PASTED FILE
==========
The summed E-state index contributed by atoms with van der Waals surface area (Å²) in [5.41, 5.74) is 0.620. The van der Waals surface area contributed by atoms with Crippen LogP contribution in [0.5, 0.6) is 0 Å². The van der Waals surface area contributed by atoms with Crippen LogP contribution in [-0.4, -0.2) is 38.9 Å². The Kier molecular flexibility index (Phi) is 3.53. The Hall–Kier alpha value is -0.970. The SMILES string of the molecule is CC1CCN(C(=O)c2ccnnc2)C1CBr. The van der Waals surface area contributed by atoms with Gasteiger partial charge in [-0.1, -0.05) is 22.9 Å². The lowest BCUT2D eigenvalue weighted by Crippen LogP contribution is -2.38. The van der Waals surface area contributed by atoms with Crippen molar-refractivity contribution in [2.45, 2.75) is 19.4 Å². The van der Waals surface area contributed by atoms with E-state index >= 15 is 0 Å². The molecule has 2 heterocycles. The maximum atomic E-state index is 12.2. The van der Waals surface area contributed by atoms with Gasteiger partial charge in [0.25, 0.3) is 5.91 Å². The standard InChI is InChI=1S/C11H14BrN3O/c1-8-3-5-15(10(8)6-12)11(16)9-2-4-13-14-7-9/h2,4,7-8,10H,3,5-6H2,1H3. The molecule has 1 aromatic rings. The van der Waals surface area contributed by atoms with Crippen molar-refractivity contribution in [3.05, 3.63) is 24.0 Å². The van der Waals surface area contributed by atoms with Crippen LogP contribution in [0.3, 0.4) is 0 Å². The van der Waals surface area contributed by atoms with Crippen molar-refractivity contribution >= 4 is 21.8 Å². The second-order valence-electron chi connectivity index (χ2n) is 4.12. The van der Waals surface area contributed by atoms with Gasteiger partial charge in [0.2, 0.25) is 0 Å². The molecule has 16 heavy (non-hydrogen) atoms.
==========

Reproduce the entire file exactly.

The summed E-state index contributed by atoms with van der Waals surface area (Å²) in [5.41, 5.74) is 0.620. The van der Waals surface area contributed by atoms with Crippen LogP contribution in [0.5, 0.6) is 0 Å². The van der Waals surface area contributed by atoms with Crippen LogP contribution in [-0.4, -0.2) is 38.9 Å². The Kier molecular flexibility index (Phi) is 3.53. The Hall–Kier alpha value is -0.970. The SMILES string of the molecule is CC1CCN(C(=O)c2ccnnc2)C1CBr. The van der Waals surface area contributed by atoms with Gasteiger partial charge in [-0.1, -0.05) is 22.9 Å². The lowest BCUT2D eigenvalue weighted by Crippen LogP contribution is -2.38. The van der Waals surface area contributed by atoms with Crippen molar-refractivity contribution in [2.45, 2.75) is 19.4 Å². The van der Waals surface area contributed by atoms with E-state index >= 15 is 0 Å². The molecule has 2 heterocycles. The maximum atomic E-state index is 12.2. The van der Waals surface area contributed by atoms with Gasteiger partial charge in [0.25, 0.3) is 5.91 Å². The standard InChI is InChI=1S/C11H14BrN3O/c1-8-3-5-15(10(8)6-12)11(16)9-2-4-13-14-7-9/h2,4,7-8,10H,3,5-6H2,1H3. The molecule has 1 aromatic rings. The van der Waals surface area contributed by atoms with Crippen molar-refractivity contribution in [3.05, 3.63) is 24.0 Å². The van der Waals surface area contributed by atoms with Crippen LogP contribution in [0.3, 0.4) is 0 Å². The van der Waals surface area contributed by atoms with Crippen molar-refractivity contribution >= 4 is 21.8 Å². The second-order valence-electron chi connectivity index (χ2n) is 4.12. The van der Waals surface area contributed by atoms with Gasteiger partial charge in [0.2, 0.25) is 0 Å². The molecule has 16 heavy (non-hydrogen) atoms.